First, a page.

Guido Parisi

Guido Parisi

My dear author, I can see you stuck with a laptop on your knees staring at an indefinite point on the screen or beyond it. Your mind is filled with the many characters to whom you are trying to give a face and a personality.  None of them stops in front of you. They appear, and then vanish in a flash. The many stories in your head, or possible scenarios, overlap randomly. None of them can make you move your fingers on the keyboard. Time passes inexorably and nothing happens. The market is flooded with thousands of new books every passing day.  Once again you read what types of books publishers want, and more and more you notice that they are interested not so much in what you write but in how you will place your product on the market. Your attention automatically shifts to the bookshops you know well, to social media, to friends and relatives, to any means available to you to commercialise your book in order to make the publisher, not yourself, happy! You are stressed. The mechanisms of globalisation are merciless; they leave little room for what you actually desire to write. So, what purpose do all the reading and creative writing courses serve? You believed in your talent. Now you are no longer certain that it was talent. You are unable to go ahead. You experience a mental block. You are about to give up writing!... Well, dear author, let me suggest something to you based on my experience.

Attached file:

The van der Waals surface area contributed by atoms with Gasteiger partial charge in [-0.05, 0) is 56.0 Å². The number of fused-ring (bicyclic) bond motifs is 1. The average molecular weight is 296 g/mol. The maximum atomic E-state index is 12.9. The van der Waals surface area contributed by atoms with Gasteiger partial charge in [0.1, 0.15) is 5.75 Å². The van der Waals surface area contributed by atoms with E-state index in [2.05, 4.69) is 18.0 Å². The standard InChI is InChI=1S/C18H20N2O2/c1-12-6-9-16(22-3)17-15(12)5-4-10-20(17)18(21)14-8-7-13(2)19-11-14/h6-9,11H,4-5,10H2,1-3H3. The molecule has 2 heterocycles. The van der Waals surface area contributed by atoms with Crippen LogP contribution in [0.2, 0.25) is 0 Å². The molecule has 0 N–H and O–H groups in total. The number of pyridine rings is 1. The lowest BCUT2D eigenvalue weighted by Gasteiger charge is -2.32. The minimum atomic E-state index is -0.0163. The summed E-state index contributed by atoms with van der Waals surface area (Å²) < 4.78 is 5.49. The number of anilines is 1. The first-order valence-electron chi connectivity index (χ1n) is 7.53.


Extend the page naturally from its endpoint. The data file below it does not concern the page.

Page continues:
1)      Shut down your laptop, relax for a while, then go over to your bookshelf and take a book. Look at it carefully, open it and browse through it, touch it gently and caress it. Have you ever thought that the objects that are part of our daily lives have their own life, their own sensitivity, their own soul? And that they look at us, listen to us and expect us to talk to them?

2)       With humility and patience, try to engage in a conversation with this apparently inanimate being and you will be surprised by what ensues. It will tell you that not so long ago writers and readers had a different relationship with the book. Physical contact was more meaningful because it was made of paper. There was an interaction between writers, readers and books that today is almost non-existent.

3)      As you would a friend, confide in it the difficulties that imprison you in this stagnation.

4)      It will ask you why you want to write: whether it is to obey the principle of art for art’s sake, or because you are convinced that you possess a good idea, or for money, or just for vanity.  Reflect on what it tells you.

5)      Concentrate before replying: perhaps even you do not know what you want. You will understand that it, the book, as a being gifted with a soul will not allow itself to be written according to your will but according to its own will and it is not the type to offer success to pseudo-writers who want to exploit it.